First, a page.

Although state funding for HIV prevention has decreased over the past year, AIDS Project New Haven received a state grant in June for its prevention and outreach work.

Located on Chapel St., AIDS Project New Haven is an AIDS service organization that provides food, therapeutic treatments and financial assistance to roughly 300 residents of the greater New Haven area suffering from HIV/AIDS and other chronic illnesses. Executive Director Christopher Cole said APHN received a $382,000 grant for both 2013 and 2014 from Connecticut’s Department of Public Health to expand the organization’s prevention outreach programs within the community, primarily those that involve administering HIV tests, linking clients to direct medical care and providing comprehensive counseling to both HIV-positive individuals and at-risk HIV-negative individuals.

Since its founding in 1983, APNH has undergone drastic changes in its services as well as its organizational structure. APNH, like other HIV/AIDS-related organizations across the country, was mainly started by volunteers.

“It was a group of concerned and affected individuals who came together to support those in the community who were dying,” Cole said.

In the early years of the organization, volunteer and worker positions did not require as much prior professional training as they do now. Today, positions such as medical case manager — which did not exist when APNH first began — do require specialized training.

“We have come from a volunteer-based, crisis-based organization to being much more strategic, professional, clinical and accountable in our care,” Cole said.

Short of hiring actual physicians to work at the organization, APNH does everything in its power to connect clients to the treatment they need, he added. APNH primarily offers financial assistance to clients who cannot afford all the treatments they require, but also offers support groups, mental health services and even alternative therapies such as acupuncture.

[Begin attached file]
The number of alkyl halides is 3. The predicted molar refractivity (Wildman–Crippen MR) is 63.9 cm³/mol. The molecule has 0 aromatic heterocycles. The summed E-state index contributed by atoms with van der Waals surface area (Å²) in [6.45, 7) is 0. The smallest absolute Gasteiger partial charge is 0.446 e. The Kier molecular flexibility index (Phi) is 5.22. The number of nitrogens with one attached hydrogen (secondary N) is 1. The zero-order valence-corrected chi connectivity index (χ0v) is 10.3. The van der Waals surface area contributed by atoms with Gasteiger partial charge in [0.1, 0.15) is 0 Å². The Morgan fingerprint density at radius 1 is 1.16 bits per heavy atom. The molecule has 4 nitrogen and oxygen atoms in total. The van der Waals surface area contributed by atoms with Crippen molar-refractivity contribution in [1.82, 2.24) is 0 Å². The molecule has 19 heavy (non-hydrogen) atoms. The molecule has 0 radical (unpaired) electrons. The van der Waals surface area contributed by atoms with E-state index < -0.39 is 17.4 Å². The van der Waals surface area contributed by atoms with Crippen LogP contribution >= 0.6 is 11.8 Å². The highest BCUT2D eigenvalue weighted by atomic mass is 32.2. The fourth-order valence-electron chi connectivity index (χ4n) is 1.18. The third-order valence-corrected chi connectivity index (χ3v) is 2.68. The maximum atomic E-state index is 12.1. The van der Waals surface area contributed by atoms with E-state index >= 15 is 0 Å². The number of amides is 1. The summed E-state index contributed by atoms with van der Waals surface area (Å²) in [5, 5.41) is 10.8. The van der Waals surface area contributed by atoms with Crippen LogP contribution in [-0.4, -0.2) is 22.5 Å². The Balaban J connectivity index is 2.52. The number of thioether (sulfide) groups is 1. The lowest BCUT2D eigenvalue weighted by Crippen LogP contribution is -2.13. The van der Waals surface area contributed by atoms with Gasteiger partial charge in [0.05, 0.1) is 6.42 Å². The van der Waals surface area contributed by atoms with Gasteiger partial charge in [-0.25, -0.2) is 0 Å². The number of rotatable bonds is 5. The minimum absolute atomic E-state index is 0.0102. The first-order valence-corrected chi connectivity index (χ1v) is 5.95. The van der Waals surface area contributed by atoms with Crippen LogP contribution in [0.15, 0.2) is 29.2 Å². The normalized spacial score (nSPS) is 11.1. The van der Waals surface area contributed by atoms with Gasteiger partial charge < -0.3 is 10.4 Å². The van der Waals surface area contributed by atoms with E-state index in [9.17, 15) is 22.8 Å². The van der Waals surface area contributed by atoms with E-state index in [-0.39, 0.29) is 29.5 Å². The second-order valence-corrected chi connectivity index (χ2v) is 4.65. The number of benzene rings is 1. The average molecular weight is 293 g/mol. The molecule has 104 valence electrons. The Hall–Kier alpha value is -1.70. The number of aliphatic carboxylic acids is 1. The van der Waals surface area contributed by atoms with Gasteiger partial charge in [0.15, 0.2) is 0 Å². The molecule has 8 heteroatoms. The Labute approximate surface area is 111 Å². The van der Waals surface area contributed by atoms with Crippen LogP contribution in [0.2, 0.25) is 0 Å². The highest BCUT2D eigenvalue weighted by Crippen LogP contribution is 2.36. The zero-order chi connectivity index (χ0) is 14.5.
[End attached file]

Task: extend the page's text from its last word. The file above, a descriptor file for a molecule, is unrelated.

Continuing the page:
“HIV today is a very manageable disease if you are compliant with your medical care,” Cole said.

APNH emphasizes working very closely with clients, he added. Each of the 200 case management clients meets with an assigned medical case manager as often as two or three times a week. These managers, who Cole referred to as “the backbone” of APNH’s services, ensure that clients receive emergency financial assistance, transportation, food, housing and any other psycho-social support they require.

Another service APNH offers is Caring Cuisine, a food service that prepares and delivers meals directly to the residences of clients whose health limits their ability to cook their own food. Unlike the majority of APNH’s services, Caring Cuisine is not financially need-based, but rather based on a client’s health condition.

APNH is primarily composed of 15 regular volunteers who mostly work for Caring Cuisine, serve as front desk receptionists or help out at special events. The organization also has a pool of approximately 30 volunteers to help whenever they are needed.

Volunteer Coordinator and Yale French professor Chris Semk said most of the volunteers are students. Many who choose to volunteer do so because they have lost loved ones who passed away from AIDS, he added.

“I have friends who are positive — I have seen what they have struggled with and I see the work that needs to be done in terms of advocacy and care,” Semk said.

Even in the midst of offering comprehensive services, APNH staff and volunteers stressed the importance of providing community and comfort.

APNH’s support groups, psychotherapeutic services and even a Tuesday afternoon movie club help to make clients feel like they belong to a community.

“We are very intentionally a homey environment, a non-clinical environment,” Cole said.

He added that this friendly mentality is a key aspect of the organization’s mission to be “non-judgmental” in its services. When he first began working at APNH in 2008, several clients, staff members and board members had expressed concern regarding the potential stigma associated with placing a sign on the organization’s building. It took a year and a half for APNH to get a sign on its building, Cole said.

Volunteer Receptionist Kendra O’Connor said one of her important responsibilities is to make sure clients “don’t need to feel embarrassed for whatever reason they are coming in for.”

AIDS Project New Haven is Connecticut’s oldest AIDS service organization.